Academic journal article The Geographical Review

Honduras: When the Saints Arrive

Academic journal article The Geographical Review

Honduras: When the Saints Arrive

Article excerpt

Santos has two wives and four children; I have one wife and two children. Santos is Honduran; I'm American. But we have something in common, Santos tells me as we drive through a western barrio of San Pedro Sula. "We're detectives,' he says.

Snoops on the loose, I respond, under my breath.

We've been at it now for three days, driving the city from one end to the other, hitting every warehouse where we believe or have been told there's food and clothing for the refugees from Hurricane Mitch. We've already stopped at seven of the city's twenty-nine albergues, or refugee shelters. The list in hand says there are 7,973 people in these centers, 3,251 of whom are living at three macro albergues. The largest, the Olympic Stadium, is a tent-city home to 1,687 people. Twenty of the albergues are schools.

The story and the picture we're getting don't vary a whole lot from one place to another. In the schools we find hundreds of families living in dark and cramped classrooms amid their meager belongings. They cook on small stoves and tiny open-pit fires in the enclosed play yards. Children run around naked and shoeless and play as children play. Mothers watch and mope, and tend to small matters - keeping track of their children, filling buckets with water from the municipal trucks that park out front. A few men and some boys wander about, but most are on the streets looking for work or working at jobs they had before Mitch engraved his name on the Honduran conscience in late October 1998.

Everyone has a complaint to throw our way. Mostly they're directed at me, because I'm the tall white Yankee with a Boston baseball cap and Spanish that's good but obviously not native. Santos, slight of stature and dark brown and wearing reflector aviator sunglasses and a dark shirt and slacks, looks like a malicious bodyguard.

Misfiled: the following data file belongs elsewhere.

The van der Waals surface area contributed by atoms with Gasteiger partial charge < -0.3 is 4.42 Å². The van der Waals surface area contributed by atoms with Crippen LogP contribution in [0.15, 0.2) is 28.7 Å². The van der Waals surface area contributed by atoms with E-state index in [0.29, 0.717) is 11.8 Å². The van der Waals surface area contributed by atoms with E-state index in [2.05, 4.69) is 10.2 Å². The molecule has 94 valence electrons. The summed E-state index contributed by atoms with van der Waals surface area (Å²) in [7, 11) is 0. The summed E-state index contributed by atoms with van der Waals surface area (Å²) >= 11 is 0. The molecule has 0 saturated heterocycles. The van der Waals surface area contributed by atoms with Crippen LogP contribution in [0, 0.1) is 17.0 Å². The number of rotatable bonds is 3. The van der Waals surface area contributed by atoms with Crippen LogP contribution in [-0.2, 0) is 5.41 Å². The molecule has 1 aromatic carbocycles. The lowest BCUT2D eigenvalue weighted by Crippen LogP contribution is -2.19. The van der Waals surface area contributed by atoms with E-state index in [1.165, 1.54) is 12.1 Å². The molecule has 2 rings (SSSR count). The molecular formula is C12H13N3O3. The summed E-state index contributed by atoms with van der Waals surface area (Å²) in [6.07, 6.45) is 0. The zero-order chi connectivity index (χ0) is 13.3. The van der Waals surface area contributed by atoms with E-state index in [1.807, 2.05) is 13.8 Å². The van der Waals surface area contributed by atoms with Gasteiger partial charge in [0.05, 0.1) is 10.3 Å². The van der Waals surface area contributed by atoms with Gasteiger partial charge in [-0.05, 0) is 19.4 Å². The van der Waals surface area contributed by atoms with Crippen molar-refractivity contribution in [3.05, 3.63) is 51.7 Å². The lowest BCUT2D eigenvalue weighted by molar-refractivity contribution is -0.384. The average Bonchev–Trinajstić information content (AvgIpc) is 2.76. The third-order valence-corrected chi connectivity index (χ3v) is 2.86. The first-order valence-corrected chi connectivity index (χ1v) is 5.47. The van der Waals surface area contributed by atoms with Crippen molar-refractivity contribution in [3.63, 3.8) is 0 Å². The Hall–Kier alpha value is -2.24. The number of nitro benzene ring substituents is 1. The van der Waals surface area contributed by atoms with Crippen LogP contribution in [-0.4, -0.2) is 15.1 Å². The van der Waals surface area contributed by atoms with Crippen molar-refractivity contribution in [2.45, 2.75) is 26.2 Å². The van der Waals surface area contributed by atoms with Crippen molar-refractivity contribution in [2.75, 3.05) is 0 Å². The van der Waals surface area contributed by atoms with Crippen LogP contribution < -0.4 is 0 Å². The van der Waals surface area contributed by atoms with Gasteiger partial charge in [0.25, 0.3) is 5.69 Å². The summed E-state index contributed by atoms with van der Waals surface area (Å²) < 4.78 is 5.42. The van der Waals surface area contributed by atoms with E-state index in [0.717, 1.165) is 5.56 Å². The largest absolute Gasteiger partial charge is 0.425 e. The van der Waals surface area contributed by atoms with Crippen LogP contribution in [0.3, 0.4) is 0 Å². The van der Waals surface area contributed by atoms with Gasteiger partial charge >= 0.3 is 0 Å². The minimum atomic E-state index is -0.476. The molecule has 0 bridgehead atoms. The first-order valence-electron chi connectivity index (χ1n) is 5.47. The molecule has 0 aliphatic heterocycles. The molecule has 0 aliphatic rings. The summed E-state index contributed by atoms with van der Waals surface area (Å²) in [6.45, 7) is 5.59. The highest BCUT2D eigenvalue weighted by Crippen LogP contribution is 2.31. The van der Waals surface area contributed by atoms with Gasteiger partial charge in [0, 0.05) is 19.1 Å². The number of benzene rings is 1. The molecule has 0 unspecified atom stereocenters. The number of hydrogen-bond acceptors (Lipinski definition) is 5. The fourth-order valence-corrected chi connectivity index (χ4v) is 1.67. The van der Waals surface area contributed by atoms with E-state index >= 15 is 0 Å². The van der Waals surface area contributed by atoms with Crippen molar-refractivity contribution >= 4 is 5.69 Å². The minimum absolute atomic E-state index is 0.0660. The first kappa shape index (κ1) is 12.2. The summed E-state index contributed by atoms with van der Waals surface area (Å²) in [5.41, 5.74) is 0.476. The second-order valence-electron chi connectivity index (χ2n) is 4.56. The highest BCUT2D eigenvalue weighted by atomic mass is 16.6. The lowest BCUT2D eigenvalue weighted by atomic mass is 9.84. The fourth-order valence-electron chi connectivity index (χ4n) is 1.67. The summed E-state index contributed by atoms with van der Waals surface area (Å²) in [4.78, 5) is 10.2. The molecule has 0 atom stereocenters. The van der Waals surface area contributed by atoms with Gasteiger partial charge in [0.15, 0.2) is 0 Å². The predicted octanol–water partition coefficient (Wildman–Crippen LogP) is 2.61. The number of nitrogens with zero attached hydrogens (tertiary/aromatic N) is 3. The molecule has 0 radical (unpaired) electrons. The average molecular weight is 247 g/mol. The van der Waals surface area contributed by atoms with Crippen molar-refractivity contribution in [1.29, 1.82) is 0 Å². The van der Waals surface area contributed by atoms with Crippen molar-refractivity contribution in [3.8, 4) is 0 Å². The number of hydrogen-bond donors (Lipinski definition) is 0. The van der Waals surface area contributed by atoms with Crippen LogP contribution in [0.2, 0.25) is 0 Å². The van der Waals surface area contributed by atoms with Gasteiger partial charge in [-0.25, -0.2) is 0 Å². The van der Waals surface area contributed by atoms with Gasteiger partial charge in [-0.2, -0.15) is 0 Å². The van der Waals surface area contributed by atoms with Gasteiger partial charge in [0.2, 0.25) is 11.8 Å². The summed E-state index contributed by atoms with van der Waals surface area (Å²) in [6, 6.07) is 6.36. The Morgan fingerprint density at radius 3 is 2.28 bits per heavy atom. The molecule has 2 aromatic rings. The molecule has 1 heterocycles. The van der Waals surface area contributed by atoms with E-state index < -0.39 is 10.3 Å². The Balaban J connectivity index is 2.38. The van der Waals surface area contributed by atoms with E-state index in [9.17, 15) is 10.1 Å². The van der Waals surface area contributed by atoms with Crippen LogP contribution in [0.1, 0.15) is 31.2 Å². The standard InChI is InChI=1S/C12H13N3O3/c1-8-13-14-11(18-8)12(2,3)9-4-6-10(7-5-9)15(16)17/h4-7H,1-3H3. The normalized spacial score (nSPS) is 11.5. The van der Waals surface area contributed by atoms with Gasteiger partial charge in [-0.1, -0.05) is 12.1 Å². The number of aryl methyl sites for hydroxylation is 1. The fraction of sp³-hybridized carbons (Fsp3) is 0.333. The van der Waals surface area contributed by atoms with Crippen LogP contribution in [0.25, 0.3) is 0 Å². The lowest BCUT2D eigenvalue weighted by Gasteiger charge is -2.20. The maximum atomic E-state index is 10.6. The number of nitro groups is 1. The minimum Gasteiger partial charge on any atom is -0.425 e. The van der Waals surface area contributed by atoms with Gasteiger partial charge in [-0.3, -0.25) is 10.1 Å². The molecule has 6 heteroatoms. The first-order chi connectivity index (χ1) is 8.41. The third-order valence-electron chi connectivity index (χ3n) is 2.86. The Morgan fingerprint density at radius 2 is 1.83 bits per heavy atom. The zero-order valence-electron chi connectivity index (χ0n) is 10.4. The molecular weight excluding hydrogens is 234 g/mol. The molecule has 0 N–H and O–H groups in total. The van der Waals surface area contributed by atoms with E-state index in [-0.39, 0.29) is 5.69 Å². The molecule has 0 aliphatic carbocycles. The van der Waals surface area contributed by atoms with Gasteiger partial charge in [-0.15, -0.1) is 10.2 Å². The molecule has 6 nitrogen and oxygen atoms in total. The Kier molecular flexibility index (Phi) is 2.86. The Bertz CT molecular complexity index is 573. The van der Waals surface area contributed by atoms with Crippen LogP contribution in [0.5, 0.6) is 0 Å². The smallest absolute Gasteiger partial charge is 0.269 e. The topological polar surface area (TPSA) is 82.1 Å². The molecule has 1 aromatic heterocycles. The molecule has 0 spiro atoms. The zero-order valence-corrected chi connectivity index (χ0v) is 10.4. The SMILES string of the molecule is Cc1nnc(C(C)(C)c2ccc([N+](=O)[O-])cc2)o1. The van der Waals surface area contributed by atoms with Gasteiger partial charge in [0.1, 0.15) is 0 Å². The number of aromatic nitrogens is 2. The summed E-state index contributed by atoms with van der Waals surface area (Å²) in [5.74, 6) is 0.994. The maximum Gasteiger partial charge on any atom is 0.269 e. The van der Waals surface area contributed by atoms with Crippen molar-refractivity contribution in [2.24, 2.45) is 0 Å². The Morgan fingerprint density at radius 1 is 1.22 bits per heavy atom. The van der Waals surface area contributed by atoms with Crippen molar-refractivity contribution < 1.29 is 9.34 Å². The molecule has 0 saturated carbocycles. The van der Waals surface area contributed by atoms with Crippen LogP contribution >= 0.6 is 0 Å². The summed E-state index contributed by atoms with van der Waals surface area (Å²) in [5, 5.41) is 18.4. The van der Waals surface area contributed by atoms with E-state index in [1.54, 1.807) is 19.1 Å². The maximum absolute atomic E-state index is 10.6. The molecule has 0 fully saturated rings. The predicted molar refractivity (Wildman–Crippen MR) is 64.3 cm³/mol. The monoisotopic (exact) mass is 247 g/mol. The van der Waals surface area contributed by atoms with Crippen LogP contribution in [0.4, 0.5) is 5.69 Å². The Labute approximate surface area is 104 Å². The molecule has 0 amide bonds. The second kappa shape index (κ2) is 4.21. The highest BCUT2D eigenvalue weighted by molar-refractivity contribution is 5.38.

At the top of every complainer's list is why everyone is getting so little food, especially since the word is out that foreigners have sent plenty for them to eat. In the six weeks since the heavy rains washed away their insubstantial adobe homes, the refugees in San Pedro Sula's albergues have gotten exactly two allotments of food: 30 pounds of rice, 20 pounds of beans, 10 pounds of wheat soy, a small quantity of cooking oil. In each allotment, a family of two has received the same as a family of eight or ten - and there are lots of families with eight or ten mouths to feed. No one has received so much as a single tin of food or bottle of water. In our first visit to the Olympic Stadium, after we'd shown surprise that no distinction was being made among family sizes when distributing food, a representative of the Filadelfia Church said that "someone was looking into the matter."

Many of the refugees got one bar of soap in the first food distribution, and none in the second; or vice-versa. The kids, and they're about half of the refugees, are dirty, and if not naked then shoeless and needy. The parents and adults, though never naked, are not much better off. Yet what's surprising is that there's not much uncleanliness to smell, and nothing like what you'd expect with so little soap.

Santos and I hear, and see, reason for other complaints. No one has received any clothes or shoes. And almost no one has put his head on what is needed most, something decent to sleep on: anything that resembles a mat, something reasonably soft, something other than a piece of thin cardboard.

At one of the school shelters Santos and I get a real earful because three of the men had worked for a couple of days at two of the large warehouses controlled by the Chamber of Commerce. There they saw hundreds of boxes and scores of pallets full of canned goods and bottled water and clothing and medicines, and they couldn't have any of it. They weren't even allowed to pick out a pair of shoes from the mountains of zapatos that came into view. They were getting nothing, and neither was anyone else, because, as we were told, it all had to be "classified and sorted" before any of it could be distributed. …

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